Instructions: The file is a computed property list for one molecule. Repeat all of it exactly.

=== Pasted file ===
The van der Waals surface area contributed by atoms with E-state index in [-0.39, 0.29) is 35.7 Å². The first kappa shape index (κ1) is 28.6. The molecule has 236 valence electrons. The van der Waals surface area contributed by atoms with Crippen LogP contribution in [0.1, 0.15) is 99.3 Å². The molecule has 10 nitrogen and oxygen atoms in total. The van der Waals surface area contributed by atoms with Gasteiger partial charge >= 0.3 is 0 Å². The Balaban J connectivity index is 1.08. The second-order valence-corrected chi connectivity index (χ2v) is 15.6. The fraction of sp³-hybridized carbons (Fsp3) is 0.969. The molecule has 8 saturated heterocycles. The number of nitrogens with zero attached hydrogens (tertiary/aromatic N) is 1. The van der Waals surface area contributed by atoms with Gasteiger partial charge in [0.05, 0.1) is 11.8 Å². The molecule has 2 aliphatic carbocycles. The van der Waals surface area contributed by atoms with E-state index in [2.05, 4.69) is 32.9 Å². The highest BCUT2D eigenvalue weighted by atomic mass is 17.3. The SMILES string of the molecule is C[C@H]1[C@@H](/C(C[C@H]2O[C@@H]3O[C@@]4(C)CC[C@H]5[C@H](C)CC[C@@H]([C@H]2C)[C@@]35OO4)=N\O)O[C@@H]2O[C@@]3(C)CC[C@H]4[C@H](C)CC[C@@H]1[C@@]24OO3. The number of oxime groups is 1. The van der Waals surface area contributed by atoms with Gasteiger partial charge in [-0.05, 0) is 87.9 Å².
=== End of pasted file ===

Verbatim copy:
The van der Waals surface area contributed by atoms with E-state index in [-0.39, 0.29) is 35.7 Å². The first kappa shape index (κ1) is 28.6. The molecule has 236 valence electrons. The van der Waals surface area contributed by atoms with Crippen LogP contribution in [0.1, 0.15) is 99.3 Å². The molecule has 10 nitrogen and oxygen atoms in total. The van der Waals surface area contributed by atoms with Gasteiger partial charge >= 0.3 is 0 Å². The Balaban J connectivity index is 1.08. The second-order valence-corrected chi connectivity index (χ2v) is 15.6. The fraction of sp³-hybridized carbons (Fsp3) is 0.969. The molecule has 8 saturated heterocycles. The number of nitrogens with zero attached hydrogens (tertiary/aromatic N) is 1. The van der Waals surface area contributed by atoms with Gasteiger partial charge in [0.05, 0.1) is 11.8 Å². The molecule has 2 aliphatic carbocycles. The van der Waals surface area contributed by atoms with E-state index in [2.05, 4.69) is 32.9 Å². The highest BCUT2D eigenvalue weighted by atomic mass is 17.3. The SMILES string of the molecule is C[C@H]1[C@@H](/C(C[C@H]2O[C@@H]3O[C@@]4(C)CC[C@H]5[C@H](C)CC[C@@H]([C@H]2C)[C@@]35OO4)=N\O)O[C@@H]2O[C@@]3(C)CC[C@H]4[C@H](C)CC[C@@H]1[C@@]24OO3. The number of oxime groups is 1. The van der Waals surface area contributed by atoms with Gasteiger partial charge in [-0.05, 0) is 87.9 Å².